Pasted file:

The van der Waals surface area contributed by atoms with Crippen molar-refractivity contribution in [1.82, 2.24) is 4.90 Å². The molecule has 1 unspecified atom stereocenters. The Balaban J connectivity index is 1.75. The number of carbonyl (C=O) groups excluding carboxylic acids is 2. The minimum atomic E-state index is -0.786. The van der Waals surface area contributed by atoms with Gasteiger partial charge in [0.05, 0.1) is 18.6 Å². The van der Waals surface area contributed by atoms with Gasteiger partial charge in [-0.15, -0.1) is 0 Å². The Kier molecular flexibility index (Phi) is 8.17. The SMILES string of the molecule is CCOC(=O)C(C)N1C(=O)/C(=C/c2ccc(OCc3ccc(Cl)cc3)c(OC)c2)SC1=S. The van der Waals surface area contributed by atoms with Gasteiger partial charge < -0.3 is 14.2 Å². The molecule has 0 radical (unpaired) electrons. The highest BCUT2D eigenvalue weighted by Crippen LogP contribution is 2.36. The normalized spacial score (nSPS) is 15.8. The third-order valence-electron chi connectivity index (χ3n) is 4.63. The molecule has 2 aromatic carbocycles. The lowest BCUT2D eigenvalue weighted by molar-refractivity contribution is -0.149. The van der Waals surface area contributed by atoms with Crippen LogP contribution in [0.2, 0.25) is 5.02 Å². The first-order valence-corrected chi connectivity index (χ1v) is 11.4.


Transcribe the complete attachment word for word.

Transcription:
The van der Waals surface area contributed by atoms with Crippen molar-refractivity contribution in [1.82, 2.24) is 4.90 Å². The molecule has 1 unspecified atom stereocenters. The Balaban J connectivity index is 1.75. The number of carbonyl (C=O) groups excluding carboxylic acids is 2. The minimum atomic E-state index is -0.786. The van der Waals surface area contributed by atoms with Gasteiger partial charge in [0.05, 0.1) is 18.6 Å². The van der Waals surface area contributed by atoms with Gasteiger partial charge in [-0.15, -0.1) is 0 Å². The Kier molecular flexibility index (Phi) is 8.17. The SMILES string of the molecule is CCOC(=O)C(C)N1C(=O)/C(=C/c2ccc(OCc3ccc(Cl)cc3)c(OC)c2)SC1=S. The van der Waals surface area contributed by atoms with Gasteiger partial charge < -0.3 is 14.2 Å². The molecule has 0 radical (unpaired) electrons. The highest BCUT2D eigenvalue weighted by Crippen LogP contribution is 2.36. The normalized spacial score (nSPS) is 15.8. The third-order valence-electron chi connectivity index (χ3n) is 4.63. The molecule has 2 aromatic carbocycles. The lowest BCUT2D eigenvalue weighted by molar-refractivity contribution is -0.149. The van der Waals surface area contributed by atoms with Crippen LogP contribution in [0.2, 0.25) is 5.02 Å². The first-order valence-corrected chi connectivity index (χ1v) is 11.4.